Hospi­tal to be 'de­pri­va­tised'

Regional health au­thor­i­ties to start talks with Ma­rina Salud about break­ing con­tract five years ear­lier

Costa Blanca News (North Edition) - - FRONT PAGE - By Sa­man­tha Kett

Regional gov­ern­ment wants to break Ma­rina Salud con­tract five years ahead of sched­ule to de-pri­va­tise Dé­nia Hospi­tal.

DÉ­NIA Hospi­tal is the next to be de-pri­va­tised – five years ear­lier than orig­i­nally planned.

In fact, the Ma­rina Alta dis­trict health ser­vice could even be back un­der pub­lic man­age­ment be­fore sum­mer.

Regional pres­i­dent Ximo Puig, of the so­cial­ists, made this un­ex­pected an­nounce­ment a week af­ter the pri­vate man­age­ment firm which ran Alzira Hospi­tal was given the el­bow, re­turn­ing it to the pub­lic sec­tor af­ter over 20 years.

Pres­sure has been on from pa­tients, staff and sev­eral town coun­cils for Dé­nia Hospi­tal and the GP surg­eries that serve the dis­trict's 33 towns and vil­lages to be un-pri­va­tised, but regional au­thor­i­ties have al­ways said they would have to wait for the con­tract with the man­age­ment firm, Ma­rina Salud, to ex­pire.

It runs out at the end of 2022, and Puig's gov­ern­ment has said it would cost mil­lions to break the deal early.

But now on a roll af­ter Alzira, Puig says he will start the process of re­scind­ing the con­tract with Ma­rina Salud in the next two months.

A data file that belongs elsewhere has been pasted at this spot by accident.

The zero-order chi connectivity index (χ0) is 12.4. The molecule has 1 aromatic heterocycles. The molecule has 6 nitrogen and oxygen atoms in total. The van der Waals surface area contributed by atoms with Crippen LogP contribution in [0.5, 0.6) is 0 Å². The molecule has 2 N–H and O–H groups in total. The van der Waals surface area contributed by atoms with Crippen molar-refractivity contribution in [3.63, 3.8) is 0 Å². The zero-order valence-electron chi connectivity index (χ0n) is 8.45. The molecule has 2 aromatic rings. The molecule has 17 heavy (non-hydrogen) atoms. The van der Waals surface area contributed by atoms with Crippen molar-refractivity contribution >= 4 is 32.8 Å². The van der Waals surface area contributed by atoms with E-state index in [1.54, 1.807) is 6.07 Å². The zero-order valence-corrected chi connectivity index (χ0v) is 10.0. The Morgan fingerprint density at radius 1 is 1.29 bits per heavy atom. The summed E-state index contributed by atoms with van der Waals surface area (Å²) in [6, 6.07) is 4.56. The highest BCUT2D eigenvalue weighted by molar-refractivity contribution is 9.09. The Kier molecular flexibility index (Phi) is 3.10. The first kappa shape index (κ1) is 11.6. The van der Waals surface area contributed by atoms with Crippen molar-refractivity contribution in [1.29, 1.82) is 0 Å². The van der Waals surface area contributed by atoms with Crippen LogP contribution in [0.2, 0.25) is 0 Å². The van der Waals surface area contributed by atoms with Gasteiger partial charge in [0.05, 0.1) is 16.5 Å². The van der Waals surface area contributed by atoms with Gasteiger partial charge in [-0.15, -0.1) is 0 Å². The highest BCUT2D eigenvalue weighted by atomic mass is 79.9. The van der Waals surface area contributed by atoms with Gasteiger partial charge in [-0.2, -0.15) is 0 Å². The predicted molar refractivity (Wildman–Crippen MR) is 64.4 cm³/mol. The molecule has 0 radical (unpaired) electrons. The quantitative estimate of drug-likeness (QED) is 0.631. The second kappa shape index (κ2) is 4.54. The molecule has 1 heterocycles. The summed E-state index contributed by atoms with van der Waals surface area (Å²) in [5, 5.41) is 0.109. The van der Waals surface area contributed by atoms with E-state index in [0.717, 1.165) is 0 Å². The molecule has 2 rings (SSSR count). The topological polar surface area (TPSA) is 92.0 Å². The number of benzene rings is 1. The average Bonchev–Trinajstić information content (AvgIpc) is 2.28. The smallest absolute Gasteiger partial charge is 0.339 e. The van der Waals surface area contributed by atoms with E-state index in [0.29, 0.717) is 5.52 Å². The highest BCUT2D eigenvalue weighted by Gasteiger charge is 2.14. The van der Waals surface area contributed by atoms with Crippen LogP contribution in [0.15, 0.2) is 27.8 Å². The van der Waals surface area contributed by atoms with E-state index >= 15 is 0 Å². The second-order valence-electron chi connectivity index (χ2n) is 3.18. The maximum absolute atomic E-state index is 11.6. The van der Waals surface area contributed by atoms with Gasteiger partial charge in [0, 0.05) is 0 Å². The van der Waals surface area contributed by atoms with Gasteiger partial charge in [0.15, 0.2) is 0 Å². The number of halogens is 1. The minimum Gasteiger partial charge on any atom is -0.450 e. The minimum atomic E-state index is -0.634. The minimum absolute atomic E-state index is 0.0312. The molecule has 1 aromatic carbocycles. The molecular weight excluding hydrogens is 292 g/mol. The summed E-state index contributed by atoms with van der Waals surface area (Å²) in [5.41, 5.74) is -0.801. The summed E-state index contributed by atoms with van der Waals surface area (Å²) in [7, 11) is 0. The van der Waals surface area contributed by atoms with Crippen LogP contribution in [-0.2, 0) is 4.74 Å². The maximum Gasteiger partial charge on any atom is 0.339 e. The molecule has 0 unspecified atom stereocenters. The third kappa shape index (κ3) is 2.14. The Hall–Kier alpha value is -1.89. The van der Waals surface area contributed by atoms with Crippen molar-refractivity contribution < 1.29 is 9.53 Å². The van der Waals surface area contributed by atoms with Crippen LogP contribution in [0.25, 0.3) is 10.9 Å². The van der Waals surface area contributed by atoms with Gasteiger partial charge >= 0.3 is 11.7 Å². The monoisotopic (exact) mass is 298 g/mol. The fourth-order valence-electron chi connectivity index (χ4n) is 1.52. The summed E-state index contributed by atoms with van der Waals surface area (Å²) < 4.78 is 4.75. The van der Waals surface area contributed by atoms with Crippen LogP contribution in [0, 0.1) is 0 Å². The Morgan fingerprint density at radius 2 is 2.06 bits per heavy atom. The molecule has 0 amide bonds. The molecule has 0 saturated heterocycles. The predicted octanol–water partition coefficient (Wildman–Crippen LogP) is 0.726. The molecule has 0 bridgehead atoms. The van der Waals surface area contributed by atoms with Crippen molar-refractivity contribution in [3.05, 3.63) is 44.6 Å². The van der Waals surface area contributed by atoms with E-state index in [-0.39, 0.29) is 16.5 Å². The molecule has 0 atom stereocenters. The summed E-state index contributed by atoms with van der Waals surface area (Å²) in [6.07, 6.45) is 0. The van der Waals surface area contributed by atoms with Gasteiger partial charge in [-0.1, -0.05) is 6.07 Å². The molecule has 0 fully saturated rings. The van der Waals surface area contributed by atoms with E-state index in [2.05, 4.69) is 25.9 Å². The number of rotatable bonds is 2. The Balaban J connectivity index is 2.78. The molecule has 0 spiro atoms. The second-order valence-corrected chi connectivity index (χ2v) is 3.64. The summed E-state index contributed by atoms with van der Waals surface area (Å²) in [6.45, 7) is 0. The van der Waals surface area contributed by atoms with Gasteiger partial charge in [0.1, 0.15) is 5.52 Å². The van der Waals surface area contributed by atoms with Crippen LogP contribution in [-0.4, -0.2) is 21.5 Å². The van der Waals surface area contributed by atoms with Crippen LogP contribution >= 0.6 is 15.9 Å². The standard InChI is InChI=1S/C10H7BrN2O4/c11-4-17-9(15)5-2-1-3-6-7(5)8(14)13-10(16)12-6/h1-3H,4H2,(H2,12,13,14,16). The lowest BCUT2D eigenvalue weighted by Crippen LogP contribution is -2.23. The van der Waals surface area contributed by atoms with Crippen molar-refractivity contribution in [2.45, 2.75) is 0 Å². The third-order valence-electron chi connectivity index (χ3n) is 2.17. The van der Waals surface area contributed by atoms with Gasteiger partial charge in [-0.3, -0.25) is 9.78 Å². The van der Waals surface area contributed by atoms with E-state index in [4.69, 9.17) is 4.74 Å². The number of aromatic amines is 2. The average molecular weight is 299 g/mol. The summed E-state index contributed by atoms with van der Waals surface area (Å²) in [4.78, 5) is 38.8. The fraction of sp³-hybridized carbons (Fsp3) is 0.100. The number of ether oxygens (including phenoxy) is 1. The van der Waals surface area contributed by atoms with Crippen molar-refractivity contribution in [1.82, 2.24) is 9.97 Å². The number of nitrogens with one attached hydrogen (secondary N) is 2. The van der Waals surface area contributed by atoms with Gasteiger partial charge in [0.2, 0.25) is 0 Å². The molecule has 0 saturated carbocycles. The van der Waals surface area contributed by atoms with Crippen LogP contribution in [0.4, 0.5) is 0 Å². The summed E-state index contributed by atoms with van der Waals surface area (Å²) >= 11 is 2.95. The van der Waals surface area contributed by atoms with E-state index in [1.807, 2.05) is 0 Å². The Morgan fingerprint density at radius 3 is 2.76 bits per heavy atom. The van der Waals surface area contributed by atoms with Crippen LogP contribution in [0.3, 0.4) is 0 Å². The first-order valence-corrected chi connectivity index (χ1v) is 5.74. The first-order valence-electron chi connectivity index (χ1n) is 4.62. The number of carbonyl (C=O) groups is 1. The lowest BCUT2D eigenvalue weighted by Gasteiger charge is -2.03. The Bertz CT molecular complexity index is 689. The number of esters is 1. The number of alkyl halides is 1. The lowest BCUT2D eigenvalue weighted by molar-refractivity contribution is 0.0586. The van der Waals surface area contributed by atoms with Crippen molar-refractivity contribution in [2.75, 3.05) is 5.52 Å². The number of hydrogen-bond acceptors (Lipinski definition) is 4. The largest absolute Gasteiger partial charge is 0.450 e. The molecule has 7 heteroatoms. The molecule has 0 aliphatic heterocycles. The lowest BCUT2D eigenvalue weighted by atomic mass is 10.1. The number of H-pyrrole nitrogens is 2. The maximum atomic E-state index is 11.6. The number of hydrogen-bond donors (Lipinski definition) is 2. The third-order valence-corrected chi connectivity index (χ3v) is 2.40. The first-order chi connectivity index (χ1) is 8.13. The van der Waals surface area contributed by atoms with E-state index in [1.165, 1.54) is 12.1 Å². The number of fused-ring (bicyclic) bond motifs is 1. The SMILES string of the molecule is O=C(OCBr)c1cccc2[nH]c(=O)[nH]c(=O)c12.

He is con­fi­dent this will be a suc­cess ' through di­a­logue be­tween all par­ties' and ' fo­cus­ing on pro­vid­ing the best-qual­ity health care' in a 'pa­tient-cen­tred process'.

The regional gov­ern­ment aims to de-pri­va­tise all hos­pi­tals in the three prov­inces as soon as their man­age­ment com­pany con­tracts ex­pire, un­less 'spe­cial cir­cum­stances dic­tate' that this should take place ear­lier.

Un­like Alzira Hospi­tal's clock­work ef­fi­ciency, which has long been praised by pa­tients, Dé­nia's med­i­cal care has been sub­ject to com­plaints since its pri­vati­sa­tion in early 2009.

Whilst wait­ing lists have been dras­ti­cally cut, de­lays in A&E can run into nine hours, with pa­tients left to their own de­vices in a cold, over­crowded wait­ing room.

Lack of in­for­ma­tion, mis­di­ag­noses and back­logs of over six months to an­a­lyse CT scans have fea­tured heav­ily among anec­do­tal ev­i­dence that the sys­tem may not be per­fect.

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